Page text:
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John D

Excellent post Dave. This issue has not shown up on many people's radar. I urge all readers to take the time to watch the bonus video. It is quite eye-opening. One issue not addressed is the fact that Ms. Glustrom mentions that Wyoming's Powder River Basin has a deceptively small reserve, yet we are busy trying to build rail and port facilities in Oregon to haul the coal to the far east.

Morocco Bama

2050 is going to be an interesting year, for so many reasons, this among them. Anyone care to venture what the "World? will look like in 2050? I'm feeling great about procreating right about now. Hang on to your hats, Earthlings, the ride hasn't even yet begun.

Bill Hicks

"I should warn you that it is not valid to simply leap to the conclusion that Patzek & Croft's analysis is correct, and simply assume that the death of human civilizations (in their current form) is imminent. I know that many of you will do just that regardless of what I say."

How about if we just refer to it as Peak Civilization? Because it is pretty clear that the Post World War II global economic model has reched its zenith and is heading into decline. In fact, I would argue that the Peak was in 2008 and we're already on the downslope if still very near the high point.

Dave Cohen

Actually, why don't we just wait a few years and see what the coal data is telling us?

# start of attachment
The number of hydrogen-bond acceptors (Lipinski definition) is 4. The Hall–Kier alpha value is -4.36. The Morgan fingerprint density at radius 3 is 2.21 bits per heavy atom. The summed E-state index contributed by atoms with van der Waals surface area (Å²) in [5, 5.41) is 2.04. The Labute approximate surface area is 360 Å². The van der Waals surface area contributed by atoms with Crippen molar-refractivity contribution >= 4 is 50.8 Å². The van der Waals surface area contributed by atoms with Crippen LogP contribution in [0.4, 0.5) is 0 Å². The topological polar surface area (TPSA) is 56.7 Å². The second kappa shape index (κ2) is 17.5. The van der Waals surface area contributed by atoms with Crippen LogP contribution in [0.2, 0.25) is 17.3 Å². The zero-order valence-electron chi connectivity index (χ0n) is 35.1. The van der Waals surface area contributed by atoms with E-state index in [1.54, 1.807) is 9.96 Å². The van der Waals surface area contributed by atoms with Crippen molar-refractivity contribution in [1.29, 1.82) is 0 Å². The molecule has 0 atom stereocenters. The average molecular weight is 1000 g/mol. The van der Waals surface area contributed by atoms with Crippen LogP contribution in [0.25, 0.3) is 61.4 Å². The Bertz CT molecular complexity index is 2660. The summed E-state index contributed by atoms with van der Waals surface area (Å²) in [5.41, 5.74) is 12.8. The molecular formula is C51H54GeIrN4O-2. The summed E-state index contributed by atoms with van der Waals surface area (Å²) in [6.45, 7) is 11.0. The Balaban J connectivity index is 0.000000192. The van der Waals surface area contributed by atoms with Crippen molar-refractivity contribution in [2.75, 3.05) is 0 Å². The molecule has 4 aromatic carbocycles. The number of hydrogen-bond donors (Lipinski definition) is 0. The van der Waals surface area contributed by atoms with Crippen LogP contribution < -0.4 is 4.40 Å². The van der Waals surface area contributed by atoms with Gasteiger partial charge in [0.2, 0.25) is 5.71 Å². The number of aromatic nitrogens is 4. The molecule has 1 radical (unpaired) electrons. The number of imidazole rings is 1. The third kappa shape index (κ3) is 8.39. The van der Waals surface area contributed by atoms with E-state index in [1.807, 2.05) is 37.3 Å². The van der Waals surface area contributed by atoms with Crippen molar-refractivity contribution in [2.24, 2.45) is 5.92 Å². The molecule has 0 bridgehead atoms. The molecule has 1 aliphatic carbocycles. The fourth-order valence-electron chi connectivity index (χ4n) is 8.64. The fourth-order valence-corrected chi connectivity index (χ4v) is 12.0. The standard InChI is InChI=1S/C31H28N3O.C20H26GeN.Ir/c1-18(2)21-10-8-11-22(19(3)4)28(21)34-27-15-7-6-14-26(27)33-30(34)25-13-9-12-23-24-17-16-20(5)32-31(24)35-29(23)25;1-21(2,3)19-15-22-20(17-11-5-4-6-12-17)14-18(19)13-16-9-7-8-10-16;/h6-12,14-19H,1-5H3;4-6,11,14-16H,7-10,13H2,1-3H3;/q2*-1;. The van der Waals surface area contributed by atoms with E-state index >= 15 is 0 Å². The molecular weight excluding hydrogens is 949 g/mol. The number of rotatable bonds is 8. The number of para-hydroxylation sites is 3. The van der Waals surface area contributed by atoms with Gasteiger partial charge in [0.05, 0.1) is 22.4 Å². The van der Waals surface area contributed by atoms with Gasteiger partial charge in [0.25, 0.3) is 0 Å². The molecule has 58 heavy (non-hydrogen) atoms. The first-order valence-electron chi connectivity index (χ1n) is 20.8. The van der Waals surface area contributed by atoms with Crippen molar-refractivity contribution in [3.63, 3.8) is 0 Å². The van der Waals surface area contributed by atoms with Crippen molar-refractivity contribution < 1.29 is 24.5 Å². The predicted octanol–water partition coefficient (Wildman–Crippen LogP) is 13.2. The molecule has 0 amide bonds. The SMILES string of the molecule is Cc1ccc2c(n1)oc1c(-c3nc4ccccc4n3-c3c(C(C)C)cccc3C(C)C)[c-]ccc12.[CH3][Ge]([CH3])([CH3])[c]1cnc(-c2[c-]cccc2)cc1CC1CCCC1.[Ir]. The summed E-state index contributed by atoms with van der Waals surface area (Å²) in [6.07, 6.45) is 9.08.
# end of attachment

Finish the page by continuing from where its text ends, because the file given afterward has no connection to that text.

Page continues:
Now if only people could learn to delay gratification... ;-)



I know this link I'm sending you is off today's topic, but I didn't know how else to reach you. I'd love to get your take on this . . .


Alexander Ač

After the oil production of oil peaked in Russia in 1988, also coal production went down... who knows why? :-)

Peak coal is the only way to save climate for future generations... but who cares anyway?

Morocco Bama

That was an excellent video, Dave. Well, without all the lights, we'll be able to see the stars again. We have to look on the bright side.

Was it just me, or did the speaker sound like she was gasping for air as though she just ran the Boston Marathon?

Dave Kimble

You can compare the results of Patzek and Croft with other scientific papers and articles listed at http://www.peakoil.org.au/peakcoal.htm

To reduce a whole lot of information into a single figure, most of these papers see Peak Coal around 2026, which is still much earlier than any of the IPCC scenarios, bound as they are to use "official" figures from USGS, EIA, IEA, etc.


These sorts of projections have been wrong before... the peak must come eventually, that is a geological fact. Nobody in their right mind would argue that. Nobody in their right mind would argue either that it can keep expanding exponentially. But it is a good idea to be suspicious of claims that put the peak NOW or in the extremely immediate future.

Morocco Bama

Why suspicious of such claims? Explain? I'm suspicious of the Ostrich In The Sand retort that says "yeah, yeah, everything has its Peak, but not yet....there's still time....let your children and grandchildren worry about that....in the mean time, keep consuming as though there were no tomorrow, because it's what keeps this prosperous lifestyle afloat."

You know what has no Peak, apparently? Stupidity and Hubris.....the Siamese Twins that are the Hallmark of Civilization. No Peak there. It's a one way graph straight into the Abyss.